ARTHUR G. CAFFEE, LT, USN
Arthur Caffee '04
Date of birth: December 20, 1882
Date of death: November 19, 1910
From the 1904 Lucky Bag:
Arthur was lost on November 19, 1910, in an accidental explosion while testing 5" guns at Indian Head, Maryland.
He was survived by his wife, daughter, parents, and brother.
WASHINGTON, November 19, 1910 – By the premature explosion of a 5-inch, .51 caliber gun at the Indian Head, Maryland, Proving Grounds of the Navy, four men are dead, including Lieutenant Arthur G. Caffee, who was in charge of the gun, and one man, a negro, seriously injured. The breach block of the gun, which was being tested, blew backward into the crew which was firing the gun. The explosion probably was due to a bent or fouled firing pin, which projected beyond the face of the breech plug of the gun.
The dead, in addition to Lieutenant Caffee are:
- J. L. Brown, Battery Foreman, instantly killed.
- Nelson Jackson, colored, Battery Attendant, Fatally injured and died shortly afterward
- J. J. Leary, Ordnance Man, Fatally inured and died at 11:35 a.m.
- Sidney Dyson, colored, A member of the gun crew, was seriously injured.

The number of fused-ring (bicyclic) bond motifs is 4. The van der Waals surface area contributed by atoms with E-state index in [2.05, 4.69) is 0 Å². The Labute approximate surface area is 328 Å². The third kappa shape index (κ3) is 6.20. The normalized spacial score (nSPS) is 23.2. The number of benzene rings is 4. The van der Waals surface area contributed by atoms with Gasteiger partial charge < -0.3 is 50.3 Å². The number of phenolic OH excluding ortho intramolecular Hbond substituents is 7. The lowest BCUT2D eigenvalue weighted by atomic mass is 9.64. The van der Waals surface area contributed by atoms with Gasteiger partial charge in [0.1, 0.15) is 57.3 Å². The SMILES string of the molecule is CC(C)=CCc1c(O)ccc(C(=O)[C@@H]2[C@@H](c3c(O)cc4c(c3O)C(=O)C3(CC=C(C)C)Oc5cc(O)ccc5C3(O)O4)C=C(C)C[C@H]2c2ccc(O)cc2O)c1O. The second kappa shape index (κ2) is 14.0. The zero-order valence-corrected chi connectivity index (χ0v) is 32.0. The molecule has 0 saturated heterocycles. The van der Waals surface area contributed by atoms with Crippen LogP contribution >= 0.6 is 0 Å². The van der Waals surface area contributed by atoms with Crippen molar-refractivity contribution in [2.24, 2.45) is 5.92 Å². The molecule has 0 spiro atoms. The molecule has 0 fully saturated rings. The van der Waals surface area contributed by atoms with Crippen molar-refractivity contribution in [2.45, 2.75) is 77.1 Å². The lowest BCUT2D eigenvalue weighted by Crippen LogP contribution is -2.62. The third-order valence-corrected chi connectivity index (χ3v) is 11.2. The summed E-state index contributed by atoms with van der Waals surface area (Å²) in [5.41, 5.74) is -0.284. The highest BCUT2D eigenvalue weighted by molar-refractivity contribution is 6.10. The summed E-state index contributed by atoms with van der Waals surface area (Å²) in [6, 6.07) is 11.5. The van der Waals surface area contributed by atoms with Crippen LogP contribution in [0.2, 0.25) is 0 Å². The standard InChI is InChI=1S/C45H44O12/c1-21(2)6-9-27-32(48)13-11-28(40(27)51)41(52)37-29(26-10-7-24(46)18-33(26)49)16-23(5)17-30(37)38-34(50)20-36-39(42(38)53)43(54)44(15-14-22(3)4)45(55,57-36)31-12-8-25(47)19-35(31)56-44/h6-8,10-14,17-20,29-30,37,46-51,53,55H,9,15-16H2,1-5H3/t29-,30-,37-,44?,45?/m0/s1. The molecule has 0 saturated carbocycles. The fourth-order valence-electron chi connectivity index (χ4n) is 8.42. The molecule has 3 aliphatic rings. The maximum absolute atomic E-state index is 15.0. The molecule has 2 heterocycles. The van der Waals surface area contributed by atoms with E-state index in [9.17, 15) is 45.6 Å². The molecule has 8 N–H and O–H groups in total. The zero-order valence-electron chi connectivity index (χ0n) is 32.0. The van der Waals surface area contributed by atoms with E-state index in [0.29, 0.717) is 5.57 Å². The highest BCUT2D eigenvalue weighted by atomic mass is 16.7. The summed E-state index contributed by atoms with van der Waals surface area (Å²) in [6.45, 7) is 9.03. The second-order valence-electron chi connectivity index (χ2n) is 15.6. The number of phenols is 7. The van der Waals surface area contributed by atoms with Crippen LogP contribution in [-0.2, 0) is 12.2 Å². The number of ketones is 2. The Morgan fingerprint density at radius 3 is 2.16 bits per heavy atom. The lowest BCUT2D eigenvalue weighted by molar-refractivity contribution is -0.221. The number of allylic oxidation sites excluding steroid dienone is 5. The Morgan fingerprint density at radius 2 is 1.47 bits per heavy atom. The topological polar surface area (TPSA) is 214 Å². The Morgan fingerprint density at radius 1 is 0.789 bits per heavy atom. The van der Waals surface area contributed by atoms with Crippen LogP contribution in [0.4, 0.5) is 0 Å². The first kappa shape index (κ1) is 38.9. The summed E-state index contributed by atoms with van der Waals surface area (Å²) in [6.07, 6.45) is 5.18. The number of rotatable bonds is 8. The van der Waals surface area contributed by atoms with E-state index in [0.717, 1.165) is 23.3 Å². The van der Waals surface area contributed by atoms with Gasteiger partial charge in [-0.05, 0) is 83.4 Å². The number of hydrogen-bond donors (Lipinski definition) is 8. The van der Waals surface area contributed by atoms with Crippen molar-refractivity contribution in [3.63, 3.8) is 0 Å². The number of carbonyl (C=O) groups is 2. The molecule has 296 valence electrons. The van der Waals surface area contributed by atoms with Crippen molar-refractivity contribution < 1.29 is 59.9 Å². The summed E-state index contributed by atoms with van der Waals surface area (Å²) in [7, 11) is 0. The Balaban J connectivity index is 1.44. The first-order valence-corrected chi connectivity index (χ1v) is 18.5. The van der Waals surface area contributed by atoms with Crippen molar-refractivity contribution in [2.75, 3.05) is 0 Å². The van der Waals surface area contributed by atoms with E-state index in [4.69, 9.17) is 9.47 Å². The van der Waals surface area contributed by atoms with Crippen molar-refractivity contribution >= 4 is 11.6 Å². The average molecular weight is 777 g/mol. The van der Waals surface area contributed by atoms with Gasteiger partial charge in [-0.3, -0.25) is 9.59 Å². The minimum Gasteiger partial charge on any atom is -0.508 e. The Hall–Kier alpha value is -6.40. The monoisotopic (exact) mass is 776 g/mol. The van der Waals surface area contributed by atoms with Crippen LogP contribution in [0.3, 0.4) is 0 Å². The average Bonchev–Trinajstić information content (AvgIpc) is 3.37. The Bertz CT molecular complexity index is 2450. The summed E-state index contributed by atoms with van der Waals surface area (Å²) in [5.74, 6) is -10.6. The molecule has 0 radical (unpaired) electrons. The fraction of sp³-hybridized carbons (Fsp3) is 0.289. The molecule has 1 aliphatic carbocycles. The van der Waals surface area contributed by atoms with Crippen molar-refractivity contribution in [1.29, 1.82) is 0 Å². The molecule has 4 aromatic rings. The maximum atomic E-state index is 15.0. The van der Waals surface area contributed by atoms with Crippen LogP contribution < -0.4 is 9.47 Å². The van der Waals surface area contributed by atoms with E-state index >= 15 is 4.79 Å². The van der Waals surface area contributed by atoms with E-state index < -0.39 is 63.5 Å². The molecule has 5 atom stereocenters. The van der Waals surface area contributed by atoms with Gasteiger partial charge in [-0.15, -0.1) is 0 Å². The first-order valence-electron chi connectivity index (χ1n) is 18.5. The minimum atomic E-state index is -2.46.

The Ordnance Bureau has ordered a Board of Inquiry to develop details of the accident, the only witnesses to which, so far as can be learned, were John C. Coleman and Sidney Dyson.
The gun, which was a new one from the Navy Yard Gun Factory and being tested for the first time, had already been fired twice. The accident occurred during the third round just as the breech was being closed.
Lieutenant Arthur Gill Caffee was born in Missouri, and was attached to the staff of Rear Admiral Shroeder, on the Atlantic Fleet Battleship Connecticut before he was assigned to duty at Indian Head as Inspector of Ordnance. He entered the Naval Academy in 1900. The assistants who were killed and injured were all civilians, and lived in the neighborhood of the proving grounds, 40 miles below Washington.
Lieutenant Caffee was a most competent young officer, highly regarded by his brother officers, and had been in charge of the proving of guns at Indian Head since April, because of his abilities in ordnance. He was born at Carthage, Missouri, in 1882, entered the Naval Academy in 1900, graduating in 1904. He served two years on the USS Nebraska, was promoted from Ensign to Lieutenant in April 1909, and was on the USS Connecticut last year as aide to Rear Admiral Schroeder, Commander-in-Chief of the Atlantic Fleet. Lieutenant Chaffee had his home at Indian Head and when the accident occurred his young wife and little daughter were within sound of the charge by which he lost his life.